The Europeans will find it difficult to argue in favor of bilateral trade relations with Iran if the US provides "hard evidence" that Tehran has been deceiving the Americans and Europeans in Iraq.

This is especially the case if the leaking information is connected to the sensitive issue of hideouts for nuclear weapons. According to the New York Times, Tehran sent a bogus message to Baghdad purportedly disclosing the location of an important weapons site in an apparent attempt to test whether what they were hearing was true.

Conclusion
This article has attempted to show that irrespective of the motives that lie behind the new US allegations against Tehran, the consequence will be more animosity. An end to the collision course between Iran and the US in the foreseeable future would be possible only if the neo-cons were to lose to a moderate Democrat party in November, provided the Democrats changed their foreign policy objectives completely. So far there are no signs that the Democrats would pursue friendlier policies with Iran. Indeed, if the Democrats win, the world might witness the birth of a new generation of hawkish Democrats.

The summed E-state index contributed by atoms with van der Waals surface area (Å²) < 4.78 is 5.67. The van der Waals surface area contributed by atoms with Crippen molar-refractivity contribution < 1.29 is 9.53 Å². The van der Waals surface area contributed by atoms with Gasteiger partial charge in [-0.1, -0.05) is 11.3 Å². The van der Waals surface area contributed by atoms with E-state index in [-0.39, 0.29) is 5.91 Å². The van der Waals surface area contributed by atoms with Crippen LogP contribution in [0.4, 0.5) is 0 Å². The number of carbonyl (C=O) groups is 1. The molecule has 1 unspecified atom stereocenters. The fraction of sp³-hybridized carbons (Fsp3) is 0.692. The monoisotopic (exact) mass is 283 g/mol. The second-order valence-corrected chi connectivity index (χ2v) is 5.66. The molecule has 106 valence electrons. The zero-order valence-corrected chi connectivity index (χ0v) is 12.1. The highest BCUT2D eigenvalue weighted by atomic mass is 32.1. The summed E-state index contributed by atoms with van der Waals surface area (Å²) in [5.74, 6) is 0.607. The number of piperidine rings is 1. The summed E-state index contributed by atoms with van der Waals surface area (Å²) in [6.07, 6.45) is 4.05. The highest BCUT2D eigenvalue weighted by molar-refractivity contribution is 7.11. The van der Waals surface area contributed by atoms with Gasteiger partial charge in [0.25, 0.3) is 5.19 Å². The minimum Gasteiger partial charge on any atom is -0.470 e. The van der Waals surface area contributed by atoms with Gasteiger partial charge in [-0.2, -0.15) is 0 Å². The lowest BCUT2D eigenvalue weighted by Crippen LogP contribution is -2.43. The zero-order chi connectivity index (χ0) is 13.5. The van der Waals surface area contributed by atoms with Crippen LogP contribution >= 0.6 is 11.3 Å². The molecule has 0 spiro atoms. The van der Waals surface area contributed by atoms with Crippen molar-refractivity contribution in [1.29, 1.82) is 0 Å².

By the same token, the rise of the conservatives to the corridors of power in Tehran makes a rapprochement ever more difficult. Although many have speculated that the conservatives, once in power in Tehran, would immediately establish ties with the US, hitherto the stances of conservative MPs, their death slogans directed against the US, and hostile Friday Prayer sermons are not providing any such signposts.

What can, however, be said about Tehran-Washington relations is that the Chalabi case does not only point at a tougher US stance on Iran. It also indicates that if the hawkish mindset survives the next election, and until then, the US will try harder to change the regime in Tehran.

The decision-making process and the factional struggles aside, the US faces a difficult challenge that the Iraq lesson might have even proven to be impossible. Iran is a sovereign and not a failed or weak state as some hawks insisted about Iraq and Afghanistan. Iran is three times larger and more populous than Iraq, which would makes it all the more difficult to invade. The Islamic Republic is a growing and stable economy with growing international business links. Despite obstacles to foreign direct investment, inflows to certain sectors are gradually improving, if not booming.